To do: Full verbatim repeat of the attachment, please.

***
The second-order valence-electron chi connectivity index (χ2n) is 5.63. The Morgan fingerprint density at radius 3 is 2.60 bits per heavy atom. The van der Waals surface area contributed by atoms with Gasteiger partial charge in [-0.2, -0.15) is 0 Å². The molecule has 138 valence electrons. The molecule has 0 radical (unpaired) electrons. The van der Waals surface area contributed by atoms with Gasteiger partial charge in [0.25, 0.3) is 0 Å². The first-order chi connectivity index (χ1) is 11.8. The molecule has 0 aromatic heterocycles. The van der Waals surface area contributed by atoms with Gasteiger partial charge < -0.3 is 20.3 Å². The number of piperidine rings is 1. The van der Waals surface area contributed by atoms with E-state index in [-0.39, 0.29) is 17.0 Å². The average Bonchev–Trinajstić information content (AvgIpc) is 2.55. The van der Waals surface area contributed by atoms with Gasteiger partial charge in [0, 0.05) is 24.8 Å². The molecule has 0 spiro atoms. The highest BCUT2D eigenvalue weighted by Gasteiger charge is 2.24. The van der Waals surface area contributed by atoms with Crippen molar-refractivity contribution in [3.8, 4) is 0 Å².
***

The second-order valence-electron chi connectivity index (χ2n) is 5.63. The Morgan fingerprint density at radius 3 is 2.60 bits per heavy atom. The van der Waals surface area contributed by atoms with Gasteiger partial charge in [-0.2, -0.15) is 0 Å². The molecule has 138 valence electrons. The molecule has 0 radical (unpaired) electrons. The van der Waals surface area contributed by atoms with Gasteiger partial charge in [0.25, 0.3) is 0 Å². The first-order chi connectivity index (χ1) is 11.8. The molecule has 0 aromatic heterocycles. The van der Waals surface area contributed by atoms with Gasteiger partial charge < -0.3 is 20.3 Å². The number of piperidine rings is 1. The van der Waals surface area contributed by atoms with E-state index in [-0.39, 0.29) is 17.0 Å². The average Bonchev–Trinajstić information content (AvgIpc) is 2.55. The van der Waals surface area contributed by atoms with Gasteiger partial charge in [0, 0.05) is 24.8 Å². The molecule has 0 spiro atoms. The highest BCUT2D eigenvalue weighted by Gasteiger charge is 2.24. The van der Waals surface area contributed by atoms with Crippen molar-refractivity contribution in [3.8, 4) is 0 Å².